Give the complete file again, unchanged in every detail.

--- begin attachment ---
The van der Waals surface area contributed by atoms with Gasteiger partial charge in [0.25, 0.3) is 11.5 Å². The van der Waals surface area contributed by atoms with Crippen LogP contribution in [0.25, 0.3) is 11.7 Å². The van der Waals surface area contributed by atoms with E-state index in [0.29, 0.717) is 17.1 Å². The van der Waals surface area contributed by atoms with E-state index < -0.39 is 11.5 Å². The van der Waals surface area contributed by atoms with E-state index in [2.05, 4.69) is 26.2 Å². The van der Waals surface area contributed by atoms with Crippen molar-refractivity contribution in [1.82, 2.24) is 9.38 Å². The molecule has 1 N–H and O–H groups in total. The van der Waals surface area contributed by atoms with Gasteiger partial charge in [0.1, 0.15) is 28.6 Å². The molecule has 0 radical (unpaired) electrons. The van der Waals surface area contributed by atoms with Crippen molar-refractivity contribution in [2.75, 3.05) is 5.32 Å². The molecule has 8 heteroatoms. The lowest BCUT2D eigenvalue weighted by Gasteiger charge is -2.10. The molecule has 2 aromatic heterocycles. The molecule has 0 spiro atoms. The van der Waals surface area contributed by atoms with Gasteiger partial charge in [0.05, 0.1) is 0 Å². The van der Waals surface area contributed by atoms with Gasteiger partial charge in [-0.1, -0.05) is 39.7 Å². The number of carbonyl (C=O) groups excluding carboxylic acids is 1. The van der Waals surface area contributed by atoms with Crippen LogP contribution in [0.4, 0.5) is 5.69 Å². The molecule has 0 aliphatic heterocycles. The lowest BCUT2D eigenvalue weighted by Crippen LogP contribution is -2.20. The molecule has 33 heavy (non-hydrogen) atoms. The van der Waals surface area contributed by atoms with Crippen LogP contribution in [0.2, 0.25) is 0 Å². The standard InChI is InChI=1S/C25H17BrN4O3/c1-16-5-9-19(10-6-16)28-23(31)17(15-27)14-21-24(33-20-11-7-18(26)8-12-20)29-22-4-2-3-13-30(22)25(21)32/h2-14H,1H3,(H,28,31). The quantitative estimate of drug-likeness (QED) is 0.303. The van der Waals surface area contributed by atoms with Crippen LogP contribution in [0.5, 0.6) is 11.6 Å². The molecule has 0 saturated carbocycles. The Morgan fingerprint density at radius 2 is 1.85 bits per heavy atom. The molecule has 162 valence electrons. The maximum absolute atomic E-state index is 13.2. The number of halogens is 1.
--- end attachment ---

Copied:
The van der Waals surface area contributed by atoms with Gasteiger partial charge in [0.25, 0.3) is 11.5 Å². The van der Waals surface area contributed by atoms with Crippen LogP contribution in [0.25, 0.3) is 11.7 Å². The van der Waals surface area contributed by atoms with E-state index in [0.29, 0.717) is 17.1 Å². The van der Waals surface area contributed by atoms with E-state index < -0.39 is 11.5 Å². The van der Waals surface area contributed by atoms with E-state index in [2.05, 4.69) is 26.2 Å². The van der Waals surface area contributed by atoms with Crippen molar-refractivity contribution in [1.82, 2.24) is 9.38 Å². The molecule has 1 N–H and O–H groups in total. The van der Waals surface area contributed by atoms with Gasteiger partial charge in [0.1, 0.15) is 28.6 Å². The molecule has 0 radical (unpaired) electrons. The van der Waals surface area contributed by atoms with Crippen molar-refractivity contribution in [2.75, 3.05) is 5.32 Å². The molecule has 8 heteroatoms. The lowest BCUT2D eigenvalue weighted by Gasteiger charge is -2.10. The molecule has 2 aromatic heterocycles. The molecule has 0 spiro atoms. The van der Waals surface area contributed by atoms with Gasteiger partial charge in [0.05, 0.1) is 0 Å². The van der Waals surface area contributed by atoms with Gasteiger partial charge in [-0.1, -0.05) is 39.7 Å². The number of carbonyl (C=O) groups excluding carboxylic acids is 1. The van der Waals surface area contributed by atoms with Crippen LogP contribution in [0.4, 0.5) is 5.69 Å². The molecule has 0 aliphatic heterocycles. The lowest BCUT2D eigenvalue weighted by Crippen LogP contribution is -2.20. The molecule has 33 heavy (non-hydrogen) atoms. The van der Waals surface area contributed by atoms with Crippen LogP contribution in [0.2, 0.25) is 0 Å². The standard InChI is InChI=1S/C25H17BrN4O3/c1-16-5-9-19(10-6-16)28-23(31)17(15-27)14-21-24(33-20-11-7-18(26)8-12-20)29-22-4-2-3-13-30(22)25(21)32/h2-14H,1H3,(H,28,31). The quantitative estimate of drug-likeness (QED) is 0.303. The van der Waals surface area contributed by atoms with Crippen LogP contribution in [0.5, 0.6) is 11.6 Å². The molecule has 0 saturated carbocycles. The Morgan fingerprint density at radius 2 is 1.85 bits per heavy atom. The molecule has 162 valence electrons. The maximum absolute atomic E-state index is 13.2. The number of halogens is 1.